Star-Bulletin Features

Friday, December 7, 2001



Superstar DJ Keoki

Superstar DJ Keoki
keeps the party going

The flamboyant artist will also
be visiting family here

By Gary C. W. Chun

In a scene where the kids and ravers are usually the center of attention, with their colorful costumes and tweaked personalities, the anonymous DJ providing the night's beats is usually content to spin in the shadowy confines of a sound booth.

But few could ignore Superstar DJ Keoki. The flamboyant Keoni Franconi will jack up the crowd at tomorrow night's "Supa Luv II" extravaganza, and probably will dance and sing a bit as part of his three-hour set starting around 11:30 p.m.

Tomorrow also marks the birthday of Keoki's younger brother Kekoa, which explains the homecoming. Franconi's family lives in Kailua, and the road to fame has been a long, strange trip for the DJ who moved with his family to Kihei, Maui, from El Salvador at the age of 8.

"Did I experience culture shock after we moved here? Sure, but in a good way," he said by phone from his New York City home last week. "It was fabulous, like living in a fairy tale."

Six years after moving to Maui, the family moved to Kailua, where Franconi's sense of the outrageous bloomed even more. "While I was attending Kailua High, one day me and my two friends dressed up like Bow Wow Wow."

"Supa Luv II"

With special guest Superstar DJ Keoki

Also featuring Gearwhore, DJ Koa from Denver, DJ Quiksilva from San Diego and G-Spot

Where: Richards Street YWCA, downtown

When: 9 p.m. tomorrow

Admission: $15 before 10:30 p.m., $20 after. First 50 people get in free.

Call: 591-3500 or go to

But after graduating from Kailua, "I knew I wanted to be somewhere as far away as possible. Not because of some feeling of 'rock fever,' but just because I knew there was more out there.

"I first went to some airline school in California, but that didn't work out. I've never been able to hold down a regular job! So I moved to New York City."

His soon-to-be-career/lifestyle hit the fast track when, while working as a busboy at the city's trendy Danceteria club, "I kept bugging a nearby club's manager to, please, please, please let me DJ there. I told him I knew how to do it, even though I only had a small collection of records and one turntable at home.

"He let me play a lounge gig on some of the slower nights. He told me to 'play whatever the f--- you want, so long as they stay,' words I've continued to live by to this day."

Franconi advertised himself as Superstar DJ Keoki, a tag that raised eyebrows for its audacity, but his self-proclaimed status has become begrudgingly accepted in the most cliquish of dance club circles. He doesn't care either way.

"I've always felt the same, both about myself and the music I play. I always keep the music positive, even though the industry itself is not fun."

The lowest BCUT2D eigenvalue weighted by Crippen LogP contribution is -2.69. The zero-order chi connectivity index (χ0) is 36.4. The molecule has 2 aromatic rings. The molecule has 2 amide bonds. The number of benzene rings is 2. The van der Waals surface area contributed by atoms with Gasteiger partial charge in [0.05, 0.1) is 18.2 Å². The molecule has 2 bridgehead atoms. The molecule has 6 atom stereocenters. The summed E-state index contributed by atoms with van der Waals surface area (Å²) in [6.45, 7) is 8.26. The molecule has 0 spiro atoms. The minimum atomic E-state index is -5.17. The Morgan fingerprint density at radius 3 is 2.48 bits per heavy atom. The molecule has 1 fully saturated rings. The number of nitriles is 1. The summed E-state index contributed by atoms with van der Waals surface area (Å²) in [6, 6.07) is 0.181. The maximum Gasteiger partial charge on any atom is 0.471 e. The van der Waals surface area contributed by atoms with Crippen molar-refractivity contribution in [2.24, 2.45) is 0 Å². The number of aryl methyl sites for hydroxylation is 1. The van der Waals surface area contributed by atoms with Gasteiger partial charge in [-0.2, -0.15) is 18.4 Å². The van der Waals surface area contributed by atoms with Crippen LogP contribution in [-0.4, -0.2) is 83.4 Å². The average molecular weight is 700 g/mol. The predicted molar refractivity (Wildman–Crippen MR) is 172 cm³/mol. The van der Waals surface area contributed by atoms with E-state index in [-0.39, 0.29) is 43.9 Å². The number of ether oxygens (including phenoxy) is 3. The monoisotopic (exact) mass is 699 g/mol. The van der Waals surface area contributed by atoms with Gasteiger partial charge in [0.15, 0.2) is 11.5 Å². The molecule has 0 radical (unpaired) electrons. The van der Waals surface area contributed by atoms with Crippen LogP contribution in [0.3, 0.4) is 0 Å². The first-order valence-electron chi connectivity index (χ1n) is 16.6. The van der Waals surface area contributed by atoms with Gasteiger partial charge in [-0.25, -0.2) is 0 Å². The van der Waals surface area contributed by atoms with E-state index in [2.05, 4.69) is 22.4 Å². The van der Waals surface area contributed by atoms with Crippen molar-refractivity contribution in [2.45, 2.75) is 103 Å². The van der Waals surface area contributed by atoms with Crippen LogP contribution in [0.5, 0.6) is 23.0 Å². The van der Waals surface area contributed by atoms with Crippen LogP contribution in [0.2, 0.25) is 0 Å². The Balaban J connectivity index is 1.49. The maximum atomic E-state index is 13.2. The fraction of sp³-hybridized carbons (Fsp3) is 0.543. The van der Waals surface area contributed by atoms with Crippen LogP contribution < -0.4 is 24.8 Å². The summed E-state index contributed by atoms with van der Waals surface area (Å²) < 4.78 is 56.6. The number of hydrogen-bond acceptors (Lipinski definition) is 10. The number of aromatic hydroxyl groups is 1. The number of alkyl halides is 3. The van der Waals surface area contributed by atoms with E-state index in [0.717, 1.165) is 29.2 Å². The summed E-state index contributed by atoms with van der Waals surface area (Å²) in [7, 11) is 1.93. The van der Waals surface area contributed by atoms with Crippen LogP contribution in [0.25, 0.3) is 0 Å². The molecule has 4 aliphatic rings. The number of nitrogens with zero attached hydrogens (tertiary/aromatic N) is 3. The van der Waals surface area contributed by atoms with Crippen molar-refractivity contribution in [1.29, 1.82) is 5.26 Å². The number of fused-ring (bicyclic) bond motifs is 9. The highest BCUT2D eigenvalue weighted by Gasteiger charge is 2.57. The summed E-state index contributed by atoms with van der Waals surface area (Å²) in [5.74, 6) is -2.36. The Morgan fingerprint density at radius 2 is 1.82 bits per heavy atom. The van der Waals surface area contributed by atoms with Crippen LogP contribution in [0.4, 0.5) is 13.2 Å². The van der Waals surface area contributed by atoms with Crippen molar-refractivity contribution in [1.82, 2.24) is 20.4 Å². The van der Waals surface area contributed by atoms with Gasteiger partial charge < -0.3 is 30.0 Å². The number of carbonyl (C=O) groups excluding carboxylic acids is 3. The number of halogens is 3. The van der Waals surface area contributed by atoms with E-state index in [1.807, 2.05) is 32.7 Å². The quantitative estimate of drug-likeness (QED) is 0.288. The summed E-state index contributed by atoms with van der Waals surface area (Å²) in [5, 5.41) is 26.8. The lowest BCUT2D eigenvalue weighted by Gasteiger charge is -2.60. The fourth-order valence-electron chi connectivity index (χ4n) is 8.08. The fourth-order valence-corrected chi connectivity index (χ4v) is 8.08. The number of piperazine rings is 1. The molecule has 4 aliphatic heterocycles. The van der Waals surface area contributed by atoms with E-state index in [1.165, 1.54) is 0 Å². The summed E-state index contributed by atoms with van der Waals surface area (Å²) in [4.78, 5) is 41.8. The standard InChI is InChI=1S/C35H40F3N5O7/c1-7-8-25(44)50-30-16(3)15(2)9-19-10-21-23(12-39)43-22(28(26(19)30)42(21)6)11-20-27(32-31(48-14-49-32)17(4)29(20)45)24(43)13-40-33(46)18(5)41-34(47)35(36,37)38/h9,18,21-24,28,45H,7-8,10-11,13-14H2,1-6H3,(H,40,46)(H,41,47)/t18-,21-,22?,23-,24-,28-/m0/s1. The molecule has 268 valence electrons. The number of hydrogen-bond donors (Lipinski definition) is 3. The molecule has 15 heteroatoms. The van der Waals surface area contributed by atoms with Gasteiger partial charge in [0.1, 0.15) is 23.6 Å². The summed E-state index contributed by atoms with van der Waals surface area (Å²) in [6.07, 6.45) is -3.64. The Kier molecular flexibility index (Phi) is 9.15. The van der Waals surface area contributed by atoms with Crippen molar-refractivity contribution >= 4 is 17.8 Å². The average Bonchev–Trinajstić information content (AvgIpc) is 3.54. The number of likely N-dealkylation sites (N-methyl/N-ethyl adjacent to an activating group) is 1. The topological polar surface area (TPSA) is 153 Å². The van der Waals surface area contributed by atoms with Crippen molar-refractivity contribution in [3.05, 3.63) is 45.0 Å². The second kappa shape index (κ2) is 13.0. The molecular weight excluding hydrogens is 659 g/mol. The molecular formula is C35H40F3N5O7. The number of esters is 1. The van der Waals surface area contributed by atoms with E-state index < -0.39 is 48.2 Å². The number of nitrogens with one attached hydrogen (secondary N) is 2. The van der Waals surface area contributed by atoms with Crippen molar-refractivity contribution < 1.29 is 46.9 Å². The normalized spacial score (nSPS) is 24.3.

From 1990-96, Franconi's was the resident bad-boy DJ for Limelight nightclub's notorious Disco 2000 night, described in magazine write-ups as "the weekly techno/rave extravaganza, complete with drugs, sex and murder scandal galore" (Mixer) and "the club night where unsupervised drug use was the norm and patrons routinely stripped naked for a 3 a.m. bacchanalian ritual" (Urb).

Dance music writer Jennifer Warner's memory of meeting Franconi was documented on "I was marking the side of a mile-high stack of party invites with a huge purple pen," she wrote, "and this body appeared, covered in silver glitter, wearing what looked like a diaper and dragging a boy (Michael Alig, Franconi's roommate and de facto leader of the city's club kids), also sporting a falling-off diaper, minus the glitter but made up like a clown."

After Alig's reputation and Franconi's relationship with him went down the tubes (fueled by constant drug use), Superstar DJ Keoki cleaned up and carried on, spinning around the country and the world and releasing albums like 1997's "Ego Trip" and this year's "Jealousy," his 8th CD.

While he says, "I put no title to my music, like 'intelligent jazz acid-rock,'" Franconi is pleased when told "Jealousy" plays out like one long history of '80s dance music. "That's it exactly! No one else has gotten that yet!"

It's hard to miss when Bauhaus/Love and Rockets guitarist Daniel Ash guests on the title cut, "This Ain't No Disco" and "Kiss Kiss Bang Bang" namechecks a couple of Talking Heads and Specimen club faves, and it all ends with Keoki's version of Frankie Goes to Hollywood's 1982 classic "Relax."

But the events of Sept. 11 have put a chill on the party scene. "Everyone's crawling back into the cocoon," Keoki said. "But, it's New York, the Rome of now, and I still want to be there. Ever since the towers came down, nothing will ever be the same. It's been sad, but an exciting, roller coaster kind of sad. But I'm glad to see the evil that's out there now. It's opened up my mind, where even though terrorism can strike us down at any minute, it's important to keep an aura of positive energy.

"Unfortunately, you can't call anything 'the bomb' anymore," he said with a rueful laugh. "And no one wants to pay me for a large tour, so I've had to downsize and regroup, in a sense."

And it was a good time to come home with his new husband Alfio. "I'll be visiting my family, mother and brothers, and stay a week.

"I also like to keep my motorcycles (in Hawaii) and ride them around when I visit. They're my mojo!"

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